The coffee-drinking cultures of Seattle and Old World Europe intertwine at The Wired Monk. Baristas swirl steamed milk into organic, fair-trade coffee drinks, which guests sip beside hand-painted art and a roaring fireplace. Meanwhile, the scent of cinnamon rolls wafts from the bakery case, past aromatic tea leaves by Zhena Gypsy and Mighty Leaf. Red espresso, a roobois tea from the mountains of South Africa, fills caffeine-free lattes with flavours as bold and smooth as a saxophone’s pick-up lines. Healthy treats such as fruit smoothies and gluten-free muffins round out the menu with a touch of sweetness. The sound of tapping toes fills the shop on Thursday nights, when artists such as Harma White and Vaughan McKay flaunt their rock ’n’ roll chops. Large-screen TVs draw sports fans to the couches on game days, and drink specials lure wine lovers on Wednesday nights.
Following her culinary curiosity all the way to Varcaturo, Italy, Tiffany Hudson’s found herself learning dry farming and food preservation. More importantly, she discovered how a dinner can bring a community together. After coming back to the States, Tiffany teamed up with Chef Martin Woods whose resume includes serving as opening sous chef at Bastille as well as executive chef at Re:Public. Together, the two created Cassoulet Café, an eatery that serves seasonal French cuisine amid a communal table.
And the collaboration isn’t running short on admirers. Writer Sally Wolff for the Cascadia Weekly praised Cassoulet as “evok[ing] the atmosphere of a country kitchen in France” complete with “heavy plates of well-made food.” These ever-changing entrees have included bacon cinnamon rolls for brunch, ratatouille for lunch, and goat cheese pansotti pasta for dinner, accompanied by specialty cocktails and ciders. Chef Martin also serves up the restaurant’s signature French bean stew bursting with duck and house-cured pancetta.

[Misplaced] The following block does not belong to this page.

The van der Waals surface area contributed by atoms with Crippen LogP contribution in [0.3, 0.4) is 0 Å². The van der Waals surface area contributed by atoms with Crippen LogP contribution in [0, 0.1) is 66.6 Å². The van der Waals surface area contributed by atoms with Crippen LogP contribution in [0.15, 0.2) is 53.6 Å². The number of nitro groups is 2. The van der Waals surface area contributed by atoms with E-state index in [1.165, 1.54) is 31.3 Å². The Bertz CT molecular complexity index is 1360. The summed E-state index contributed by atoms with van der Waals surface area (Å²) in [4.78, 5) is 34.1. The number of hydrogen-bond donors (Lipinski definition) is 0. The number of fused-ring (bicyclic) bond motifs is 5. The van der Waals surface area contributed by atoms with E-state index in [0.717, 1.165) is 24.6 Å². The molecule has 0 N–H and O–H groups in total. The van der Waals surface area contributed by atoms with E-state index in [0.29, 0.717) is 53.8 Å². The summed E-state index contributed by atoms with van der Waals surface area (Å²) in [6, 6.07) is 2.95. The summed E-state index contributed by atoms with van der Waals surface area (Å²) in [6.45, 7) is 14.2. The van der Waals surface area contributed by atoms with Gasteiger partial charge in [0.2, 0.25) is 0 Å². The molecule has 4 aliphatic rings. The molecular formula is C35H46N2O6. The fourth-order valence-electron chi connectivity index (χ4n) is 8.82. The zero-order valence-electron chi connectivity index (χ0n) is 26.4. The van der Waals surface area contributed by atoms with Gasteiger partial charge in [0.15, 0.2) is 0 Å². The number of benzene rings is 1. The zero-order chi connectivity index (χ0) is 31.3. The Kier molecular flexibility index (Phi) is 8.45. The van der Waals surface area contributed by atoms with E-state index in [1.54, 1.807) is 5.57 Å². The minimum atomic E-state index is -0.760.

Along with promoting conversation amongst diners, Cassoulet Café fosters green living. This includes using fresh ingredients from local farms as well as reducing their carbon footprint by 1,200 pounds of CO2 emission. That accomplishment earned the restaurant a 2012 Sustainable Practice Leader award from General Biodiesel, a company named after the first robot five-star general in U.S. history.
When asked where they purchase their meat, the chefs at Bistro 72 can point toward the mountains. From their daily lamb specials to freshly packed meatballs, many of the menu's savoury entrees hail from Ryder Lake Farms. The family farm has partnered with Old Surrey Restaurant, where the bistro is located, since 1984. Today, its cured prosciutto sits alongside sausage, cheese, and Abbotsford duck pâte on the charcuterie plate, and its pulled pork forms the base of a poutine sprinkled with cheese curds and green onions.
Even when they don't look to Ryder Lake for their ingredients, Bistro 72's chefs prioritize freshness in their French cuisine. Their avocado dip derives West Coast flavour from Pacific crab, white wine, and melted emmental cheese. Korean barbecue short ribs and new york strip-loin steak bespeak the restaurant's flair for reaching past its roots, though craft beers and British Columbia wines honour local brewers.
Milo Bigler traces the origins of his passion for food to a childhood spent in the kitchens of his parents’ resort and spa in the tiny Swiss village where he grew up. He went on to pursue a culinary education, eventually winding up in Canada, where he has prepared meals for politicians and royalty. He has opened multiple restaurants, including Calvin’s Café in 1991.
At Calvin’s, Bigler prepares everything from breakfast platters to steak dinners. He crafts sandwiches, makes soups, and tosses salads, each with a tasty little twist thrown in. He enhances his spinach and goat cheese salad with pickled mustard seeds, and polka-dots his open-faced smoked salmon bagel with caper berries. To keep things interesting, he cooks completely different menus at different times of the day, offering unique morning, lunch, afternoon, and dinner menus.